Are you familiar with clipboards?
Before you raise you hand in confirmation (or not), allow me to clarify: I’m not talking about the old-school paper-holding kind of clipboards. I’m talking about the PC kind of clipboard.
When you Ctrl + C, Ctrl + X, or Ctrl + V (because, please tell me you don’t still Edit > Copy,Edit > Cut and Edit > Paste!) you are temporarily storing your data in what is called a clipboard.
PC clipboards allow for data to be moved across applications; you can cut/copy from one application or window, and paste in another. They’re an essential tool to handle data efficiently.
Clipboard managers allow a history of clipboard data to be saved, re-selected, and sometimes even edited.
Continue reading “Clipboard Managers for Linux and Windows”
Whether you run a desktop or laptop PC, there are various accessories that can be considered essential, either for comfort, or for security (the peace-of-mind type, at least!)
Here is my list of essential accessories for any PC-user.
Continue reading “My Top 7 Essential PC Accessories”
Systemd is a system and service manager for Linux.
It initializes and manages/maintains/tracks system services.
Systemd is the first process started by the Linux kernel during boot-up, and as such has a process id (PID) of 1.
Systemd then starts the required daemons, processes and services that are required to make the system work.
Systemd targets determine which daemons, processes and services are started, and so targets are as good a place to begin as any other.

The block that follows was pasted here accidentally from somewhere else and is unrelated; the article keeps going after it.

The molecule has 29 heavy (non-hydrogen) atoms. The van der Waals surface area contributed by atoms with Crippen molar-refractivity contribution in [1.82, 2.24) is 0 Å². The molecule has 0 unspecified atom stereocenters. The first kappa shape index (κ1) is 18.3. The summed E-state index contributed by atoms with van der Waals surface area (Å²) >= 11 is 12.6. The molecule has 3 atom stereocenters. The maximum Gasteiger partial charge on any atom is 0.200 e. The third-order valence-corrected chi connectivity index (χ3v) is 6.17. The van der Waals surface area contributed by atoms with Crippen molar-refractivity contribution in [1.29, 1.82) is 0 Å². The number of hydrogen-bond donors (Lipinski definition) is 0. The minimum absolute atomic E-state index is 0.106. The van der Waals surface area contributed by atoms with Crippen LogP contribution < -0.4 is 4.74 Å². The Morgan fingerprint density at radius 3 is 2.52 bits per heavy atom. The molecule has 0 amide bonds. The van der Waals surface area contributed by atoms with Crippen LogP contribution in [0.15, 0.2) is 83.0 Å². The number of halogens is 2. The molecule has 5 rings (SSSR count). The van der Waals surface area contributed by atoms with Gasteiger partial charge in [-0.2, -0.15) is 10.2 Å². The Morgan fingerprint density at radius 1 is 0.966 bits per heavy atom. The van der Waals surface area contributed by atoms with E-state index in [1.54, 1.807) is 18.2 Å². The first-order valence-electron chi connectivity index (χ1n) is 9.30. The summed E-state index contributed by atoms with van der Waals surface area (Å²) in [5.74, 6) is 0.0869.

Continue reading “A Belated Introduction to Linux Systemd”
I’ve read books and watched tutorials on the subject of Linux, that start right out with runlevels, do a good job of explaining the init feature, and manage to loose me in a state of confusion and despair.
What I did learn, very early on, was that I could use Linux and get along just fine without understanding runlevels at all, thank you very much.
At the same time, there was always a little voice at the back of my head, telling me that unless I understood what appears to be one of the most fundamental principles of the operating system that I’m trying to learn, then why I am bothering to try?
Guess what? I looked into runlevels, and on one level — pun intended — I now understand them. Now I can continue to live, with runlevels functioning quietly in the background, without giving them a second thought.
If anyone else is in the same boat as I once was, read on. You might just learn enough to be able to appreciate their quiet efficiency.
Continue reading “A Belated Introduction to Linux Runlevels”
My sister recently “lost” an entire folder that was supposed to be on her PC’s desktop.
(The fact that the folder turned out to be on her desktop after all, but had moved — and her desktop was simply too cluttered for her to be able to tell — is another story entirely.)
(We’re also not going to discuss the fact that she’s still running Windows, despite the combined efforts of myself and our Dad to convert her to — or convince her to at least try — Linux.)
Instead, what we’re focusing on here is how we found the folder, and how you can find any files or folders that have up and walked away… or (more likely) got put somewhere and you forget where.
Continue reading “How to Find Files and Folders on Windows 7”
Cron is a software utility that schedules jobs to be run, or automates tasks in the background.
Each job can be scheduled to run periodically (at specific intervals ranging from once every minute to once every year).
The cron utility is a great asset on a server that runs 24/7, when used to perform scheduled maintenance, etc.